While Saturday night's loss came with controversy, the Los Angeles Kings are still in good shape. They could lose the final three games of their regular-season schedule and still finished where they are right now: third in the Pacific Division. Of course, with that said, it would be nice to string together a few wins to generate as much momentum as they can entering the postseason. Yet, while some players have slacked a bit since clinching, one department the Kings have not had to worry about is the goaltending, particularly Jonathan Quick who is a great shot at collecting some hardware.

The William M. Jennings has been handed out to a goaltenders - whether to an individual or a tandem - since 1982 and in those 32 years, no Kings netminder has won the award. That trend has a very good chance of changing this year as the silver-and-black, as of Sunday, lead the league with the fewest goals against with a mark of 166. However, the Boston Bruins are right on their tail with 167, although the B's do have a game in hand.

While Los Angeles received a plethora of support in goal from Ben Scrivens and then Martin Jones before the new year, neither is eligible to win the award alongside Quick. As per league rules, goaltenders have play a minimum of 25 regular-season games in order to be eligible. Before being traded to Edmonton, Scrivens played in 19 games for the Kings. As for Jones, with just 18 games under his belt, the most games he can play is 21. That leaves Jonathan Quick as the sole (potential) recipient of the award - but nothing can be taken away from the aforementioned Scrivens and Jones.

I think I can speak for most Kings fans when I say that I felt a sinking feeling when Jonathan Quick left his team's November 2 game in Buffalo with a groin injury. The next day was mental torture as I tried to fathom what life would be like with Quick who, as announced, would be sidelined for the next six to eight weeks. I admit that my feelings were, to put it lightly, over-dramatic. But with all due respect to the likes of Kopitar, Doughty and Brown, Jonathan Quick had been the Kings' MVP for the previous few seasons and temporary life without No. 32 seemed next to impossible to imagine. But Kings fans weren't given any choice. Luckily, Ben Scrivens came in and filled the void admirably before Martin Jones took over, tying a league-record at 8-0-0 to start a career. Jones proved to be so good that there suddenly wasn't any rush for Quick's return.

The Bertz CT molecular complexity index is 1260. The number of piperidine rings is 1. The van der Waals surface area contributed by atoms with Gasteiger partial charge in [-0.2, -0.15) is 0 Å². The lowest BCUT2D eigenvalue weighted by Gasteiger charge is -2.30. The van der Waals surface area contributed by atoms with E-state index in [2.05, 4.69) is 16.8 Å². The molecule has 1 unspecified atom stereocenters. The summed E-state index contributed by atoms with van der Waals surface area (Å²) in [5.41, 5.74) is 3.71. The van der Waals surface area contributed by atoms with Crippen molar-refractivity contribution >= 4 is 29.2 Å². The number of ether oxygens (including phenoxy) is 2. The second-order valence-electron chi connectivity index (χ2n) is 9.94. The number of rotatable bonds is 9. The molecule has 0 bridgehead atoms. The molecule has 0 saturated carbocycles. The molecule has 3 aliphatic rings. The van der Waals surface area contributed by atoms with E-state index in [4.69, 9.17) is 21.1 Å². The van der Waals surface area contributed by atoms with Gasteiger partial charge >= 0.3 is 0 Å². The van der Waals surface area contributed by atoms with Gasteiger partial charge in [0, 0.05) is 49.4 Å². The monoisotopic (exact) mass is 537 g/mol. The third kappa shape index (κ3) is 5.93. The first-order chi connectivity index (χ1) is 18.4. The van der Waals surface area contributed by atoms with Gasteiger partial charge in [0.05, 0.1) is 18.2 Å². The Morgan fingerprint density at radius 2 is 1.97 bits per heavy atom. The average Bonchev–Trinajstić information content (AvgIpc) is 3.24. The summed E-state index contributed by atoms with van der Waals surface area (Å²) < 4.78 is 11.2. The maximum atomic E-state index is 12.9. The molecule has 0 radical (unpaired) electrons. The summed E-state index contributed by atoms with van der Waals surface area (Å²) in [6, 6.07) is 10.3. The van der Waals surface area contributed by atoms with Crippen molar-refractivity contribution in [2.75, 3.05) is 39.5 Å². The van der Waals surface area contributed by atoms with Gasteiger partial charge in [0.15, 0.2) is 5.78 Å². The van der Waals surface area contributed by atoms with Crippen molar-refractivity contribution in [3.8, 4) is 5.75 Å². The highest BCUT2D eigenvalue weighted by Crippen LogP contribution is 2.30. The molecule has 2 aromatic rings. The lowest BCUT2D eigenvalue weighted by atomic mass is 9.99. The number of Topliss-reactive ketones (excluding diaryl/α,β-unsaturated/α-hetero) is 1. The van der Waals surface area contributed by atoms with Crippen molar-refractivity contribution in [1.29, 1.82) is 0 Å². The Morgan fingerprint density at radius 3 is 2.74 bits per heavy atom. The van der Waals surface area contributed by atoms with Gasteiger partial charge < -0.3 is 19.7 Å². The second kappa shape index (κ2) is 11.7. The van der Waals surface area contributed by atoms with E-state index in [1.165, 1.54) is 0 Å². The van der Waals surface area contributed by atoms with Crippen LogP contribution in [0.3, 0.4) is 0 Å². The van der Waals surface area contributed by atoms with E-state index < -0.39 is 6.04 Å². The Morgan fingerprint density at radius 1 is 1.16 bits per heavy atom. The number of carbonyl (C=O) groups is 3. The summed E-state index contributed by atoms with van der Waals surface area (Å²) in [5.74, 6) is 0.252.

When Jonathan Quick did return, he slowly but surely regained his form and like the best players in the game, only got better as the season progressed.

En route to breaking the franchise's all-time wins mark, the 28-year-old Quick has gone 27-17-2 with a 2.03 goals-against average and a .918 save percentage with six shutouts and even a pair of assists. But while he is very deserving of the William Jennings Trophy, Martin Jones has certainly made his mark as the new backup in Los Angeles.

In his 18 games, the former Calgary Hitmen goaltender has gone 11-6 with a sultry 1.91 GAA and a .932 save percentage. Jones also recorded three shutouts along the way, using his lanky 6-foot-4 frame to his advantage.

But of course, while he is no longer a King, Ben Scrivens does deserve his share of accolades during his brief stint with the Kings.

In his 19 games, Scrivens went 7-5-4 with a GAA of 1.977 and a save percentage of .931.

If the numbers fall in favour of the Los Angeles Kings at season's end, only Jonathan Quick's name will be engraved on the Jennings Trophy. But as well-deserved as that would be, I sincerely hope Kings fans will give praise to Martin Jones and Ben Scrivens who were both integral reasons for Los Angeles's low goals against total this season.

As a sidebar, if Quick does take home the hardware, I'd be interested to hear what three-time co-winner of the award (and current Anaheim Ducks' colour man) Bryan Hayward has to say about it. Being so ridiculously biased, the all-too-annoying Hayward may make a crack about Quick still needing two to catch up to him. With that said, Hayward would very likely neglect to point out that in each year he's won the award, his teammate Patrick Roy carried the brunt of the load. But I digress.

It may not be official but as far as I'm concerned, should the Kings take home the Jennings Trophy this season, the winners would be both Jonathan Quick and Martin Jones with a very special thanks to Ben Scrivens.